It’s rare to see an exhibition of recent work that concentrates purely on form – a show that demands nothing in the way of a press release or artist’s statement to understand, but that just requires you to really attend to the things on display. Studio Voltaire’s pair of exhibitions by Alexandra Bircken and Doreen McPherson did just this. As someone who began writing about contemporary art in the mid-2000s – a time when most artists’ work seemed to be either ‘relational’ or ‘referential’ – I was somewhat thrown: what do I write when it’s just me and the work?
Bircken presented six sculptures, all positioned in direct contact with the fabric of the former chapel that houses the gallery. Placed on the grey concrete floor in the centre of the main space, thin rectangles of mirror formed a larger rectangle with two central symmetrical holes – shaped like an angular figure of eight or a cassette tape – which reflected the peaked wooden ceiling above (Abyss, all works 2011). On one wall hung a square object made from a lattice of four branches painted grey, onto which 16 pouches were woven in thick string, with holes in the middle – like a large Noughts and Crosses board, on which there is only one player (Birch Field). Leaning opposite was a square of matt sheet-metal which was covered in a layer of thin horseshoe shapes, creating an elegant chain-mail effect (Uknit S.V.). Hanging close by, another net of four by four lines was made from bandages stitched together at the intersections and coated in grey clay, transforming it from floppy material to solid object (Extent).
The final two sculptures were placed in a corner at the back: on a step lay a seashell-shaped lump, its wool-like exterior sprayed in bronze paint (Knochen). Behind this a long test-tube-like form leant in the corner, formed from an intricate weave of cassette tape in matt black and shiny grey (Hose). Bircken’s transformation of soft textiles into hard sculpture and, inversely, hard forms knitted together to make textiles seems a contemporary response to the language of form used by post-Minimalists such as Robert Morris, whose signature felt pieces are both textile and sculpture. But Birken also evokes the feminist concerns of Morris’s contemporary Lynda Benglis, whose ‘Fallen Paintings’ (1968–ongoing) of flowing latex were a response to the machismo of her AbEx and Minimalist predecessors.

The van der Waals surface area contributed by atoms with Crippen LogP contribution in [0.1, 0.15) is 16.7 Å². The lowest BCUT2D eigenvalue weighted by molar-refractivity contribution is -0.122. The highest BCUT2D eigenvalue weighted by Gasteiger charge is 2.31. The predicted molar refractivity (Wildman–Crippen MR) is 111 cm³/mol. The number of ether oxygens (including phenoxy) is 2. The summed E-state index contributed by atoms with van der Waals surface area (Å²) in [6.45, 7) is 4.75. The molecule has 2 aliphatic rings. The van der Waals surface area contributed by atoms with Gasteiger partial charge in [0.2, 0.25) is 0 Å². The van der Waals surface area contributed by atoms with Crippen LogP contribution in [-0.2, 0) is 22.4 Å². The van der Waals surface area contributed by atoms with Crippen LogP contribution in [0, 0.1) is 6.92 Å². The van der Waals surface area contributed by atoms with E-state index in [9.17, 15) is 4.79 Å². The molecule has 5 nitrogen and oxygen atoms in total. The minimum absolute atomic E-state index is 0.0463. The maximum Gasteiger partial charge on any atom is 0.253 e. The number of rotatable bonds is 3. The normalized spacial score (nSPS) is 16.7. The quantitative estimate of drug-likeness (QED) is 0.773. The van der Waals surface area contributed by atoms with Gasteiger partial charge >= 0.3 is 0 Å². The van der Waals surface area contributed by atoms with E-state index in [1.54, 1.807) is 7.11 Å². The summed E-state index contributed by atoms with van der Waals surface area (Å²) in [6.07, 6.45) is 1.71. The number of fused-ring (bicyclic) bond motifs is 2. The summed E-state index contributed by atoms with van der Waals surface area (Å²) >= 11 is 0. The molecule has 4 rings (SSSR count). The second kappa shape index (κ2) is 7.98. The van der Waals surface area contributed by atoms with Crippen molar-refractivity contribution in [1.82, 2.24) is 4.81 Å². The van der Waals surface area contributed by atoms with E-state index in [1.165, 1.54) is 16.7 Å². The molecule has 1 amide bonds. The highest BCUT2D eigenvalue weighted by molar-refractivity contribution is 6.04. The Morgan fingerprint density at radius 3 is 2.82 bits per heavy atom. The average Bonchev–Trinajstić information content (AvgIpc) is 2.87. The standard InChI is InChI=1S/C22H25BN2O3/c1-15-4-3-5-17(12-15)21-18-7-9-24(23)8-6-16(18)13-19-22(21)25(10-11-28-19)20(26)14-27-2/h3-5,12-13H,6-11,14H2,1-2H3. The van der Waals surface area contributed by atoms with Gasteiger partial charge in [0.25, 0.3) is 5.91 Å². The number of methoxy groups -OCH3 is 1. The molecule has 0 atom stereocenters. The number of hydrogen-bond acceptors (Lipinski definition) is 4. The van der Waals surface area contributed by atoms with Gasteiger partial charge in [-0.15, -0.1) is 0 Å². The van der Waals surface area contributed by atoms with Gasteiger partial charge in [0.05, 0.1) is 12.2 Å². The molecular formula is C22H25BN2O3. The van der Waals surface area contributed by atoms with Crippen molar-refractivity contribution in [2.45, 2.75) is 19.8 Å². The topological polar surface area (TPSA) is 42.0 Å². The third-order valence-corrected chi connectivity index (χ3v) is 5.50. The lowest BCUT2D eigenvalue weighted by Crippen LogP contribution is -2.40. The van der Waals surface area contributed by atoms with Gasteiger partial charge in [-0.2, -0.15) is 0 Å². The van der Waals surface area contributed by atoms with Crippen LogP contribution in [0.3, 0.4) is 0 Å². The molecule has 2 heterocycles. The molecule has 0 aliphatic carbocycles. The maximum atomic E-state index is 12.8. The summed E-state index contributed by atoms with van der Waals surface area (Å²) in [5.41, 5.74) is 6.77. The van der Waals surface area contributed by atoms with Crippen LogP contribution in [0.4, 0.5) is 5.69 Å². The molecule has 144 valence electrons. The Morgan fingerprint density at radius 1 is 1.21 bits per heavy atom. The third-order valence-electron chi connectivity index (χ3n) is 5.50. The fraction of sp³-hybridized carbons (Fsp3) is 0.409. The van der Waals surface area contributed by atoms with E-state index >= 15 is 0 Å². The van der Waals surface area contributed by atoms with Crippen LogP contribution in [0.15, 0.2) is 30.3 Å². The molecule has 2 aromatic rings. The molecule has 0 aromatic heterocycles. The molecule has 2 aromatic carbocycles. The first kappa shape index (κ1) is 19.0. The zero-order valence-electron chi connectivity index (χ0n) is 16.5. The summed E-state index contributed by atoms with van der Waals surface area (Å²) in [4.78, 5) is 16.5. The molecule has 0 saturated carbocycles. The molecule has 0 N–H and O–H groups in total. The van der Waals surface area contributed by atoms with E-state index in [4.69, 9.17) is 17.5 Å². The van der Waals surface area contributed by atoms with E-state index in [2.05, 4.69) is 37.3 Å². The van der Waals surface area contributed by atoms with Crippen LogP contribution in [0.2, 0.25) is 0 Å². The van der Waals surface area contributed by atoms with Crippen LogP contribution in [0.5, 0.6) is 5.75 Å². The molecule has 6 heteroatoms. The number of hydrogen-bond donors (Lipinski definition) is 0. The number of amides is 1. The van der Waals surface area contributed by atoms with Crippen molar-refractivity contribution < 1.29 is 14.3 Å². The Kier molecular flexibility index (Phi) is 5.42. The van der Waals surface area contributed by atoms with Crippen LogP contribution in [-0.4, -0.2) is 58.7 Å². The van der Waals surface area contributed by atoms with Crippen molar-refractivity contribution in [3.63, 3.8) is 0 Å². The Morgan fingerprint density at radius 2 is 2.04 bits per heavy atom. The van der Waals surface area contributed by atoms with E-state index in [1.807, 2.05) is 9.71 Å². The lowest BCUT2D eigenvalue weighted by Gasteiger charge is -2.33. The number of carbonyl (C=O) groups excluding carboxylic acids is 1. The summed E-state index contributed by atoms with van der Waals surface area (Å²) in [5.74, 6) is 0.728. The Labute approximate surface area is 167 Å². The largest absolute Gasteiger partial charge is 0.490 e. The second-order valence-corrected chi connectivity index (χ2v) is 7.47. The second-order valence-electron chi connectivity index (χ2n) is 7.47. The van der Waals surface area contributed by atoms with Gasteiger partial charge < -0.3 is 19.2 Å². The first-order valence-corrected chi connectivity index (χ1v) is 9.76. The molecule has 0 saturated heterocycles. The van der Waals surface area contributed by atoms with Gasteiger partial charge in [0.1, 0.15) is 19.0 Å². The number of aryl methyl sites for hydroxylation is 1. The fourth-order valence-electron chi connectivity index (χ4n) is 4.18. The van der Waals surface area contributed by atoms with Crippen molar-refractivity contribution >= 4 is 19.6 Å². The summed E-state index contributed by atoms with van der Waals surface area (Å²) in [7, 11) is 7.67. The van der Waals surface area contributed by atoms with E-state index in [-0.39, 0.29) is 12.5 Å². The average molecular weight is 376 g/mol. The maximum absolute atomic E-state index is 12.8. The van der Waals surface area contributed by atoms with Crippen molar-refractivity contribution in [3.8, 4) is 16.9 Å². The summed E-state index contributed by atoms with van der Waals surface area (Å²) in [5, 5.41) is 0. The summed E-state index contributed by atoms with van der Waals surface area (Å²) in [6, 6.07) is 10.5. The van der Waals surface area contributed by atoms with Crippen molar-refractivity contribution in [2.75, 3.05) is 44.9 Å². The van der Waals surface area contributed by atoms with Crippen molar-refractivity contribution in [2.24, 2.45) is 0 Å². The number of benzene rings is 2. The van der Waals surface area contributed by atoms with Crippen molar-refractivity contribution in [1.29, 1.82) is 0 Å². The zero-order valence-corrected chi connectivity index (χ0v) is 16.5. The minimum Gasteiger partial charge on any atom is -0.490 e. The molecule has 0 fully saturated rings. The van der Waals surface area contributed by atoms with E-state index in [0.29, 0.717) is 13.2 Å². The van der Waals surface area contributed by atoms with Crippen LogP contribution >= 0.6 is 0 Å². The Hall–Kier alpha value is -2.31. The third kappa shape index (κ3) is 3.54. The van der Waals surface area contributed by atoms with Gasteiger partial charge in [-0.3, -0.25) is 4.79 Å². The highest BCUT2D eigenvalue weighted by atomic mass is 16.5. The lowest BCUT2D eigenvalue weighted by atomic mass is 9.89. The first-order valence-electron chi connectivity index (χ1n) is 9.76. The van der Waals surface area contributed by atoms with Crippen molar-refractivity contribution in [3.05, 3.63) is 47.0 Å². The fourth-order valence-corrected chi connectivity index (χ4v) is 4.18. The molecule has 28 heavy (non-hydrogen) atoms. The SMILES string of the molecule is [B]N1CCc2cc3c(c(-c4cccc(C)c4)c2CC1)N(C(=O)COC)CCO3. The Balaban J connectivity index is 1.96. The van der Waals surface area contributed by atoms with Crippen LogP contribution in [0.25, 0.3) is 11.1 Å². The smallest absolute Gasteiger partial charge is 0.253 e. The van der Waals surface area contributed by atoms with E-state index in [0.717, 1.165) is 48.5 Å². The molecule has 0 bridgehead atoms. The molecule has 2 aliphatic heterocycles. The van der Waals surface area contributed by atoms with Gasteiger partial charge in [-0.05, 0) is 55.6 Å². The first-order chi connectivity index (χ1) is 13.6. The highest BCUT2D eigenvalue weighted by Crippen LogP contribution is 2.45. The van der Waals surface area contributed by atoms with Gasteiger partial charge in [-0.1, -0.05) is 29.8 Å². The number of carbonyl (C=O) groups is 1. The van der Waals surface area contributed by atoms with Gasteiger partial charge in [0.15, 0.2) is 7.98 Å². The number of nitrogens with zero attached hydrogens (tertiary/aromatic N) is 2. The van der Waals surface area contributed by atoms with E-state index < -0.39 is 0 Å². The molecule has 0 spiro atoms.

Doreen McPherson, 2011, Installation view
In Studio Voltaire’s smaller gallery, McPherson exhibited six graphite pencil drawings with touches of white crayon. In Two Heads, for example, a male and female head face one another, floating dramatically on an opaque graphite background, like plaster busts that have been cut off at the neck. Heavy lines create sharp, flat angular planes, yet more intricate details – such as a strange bonnet over the woman’s curly hair – break up the stark, almost sculptural forms of light and dark – as a meek man faces up to a Victorian-esque matron. The man is all staring at me is a smaller portrait of a head: less angular, although still dense, lines depict a flattened, slightly wonky face. Big eyes, which seem confused and out of place, float in a wobbly bone structure, exuding sadness. In each of the drawings, a face is fraught with expression, projecting both personality and emotion, giving them an affective presence.
In an interview published in International Sculpture magazine in 2001, Harald Szeemann noted: ‘Artists, like curators, work on their own, grappling with their attempts to make a world in which to survive […] the artist finds a way to form his own world and live his obsessions.’ This is apt in relation to this pairing of artists: each seems to have lived with their respective obsession and, through this process, their attitude has definitely led to form.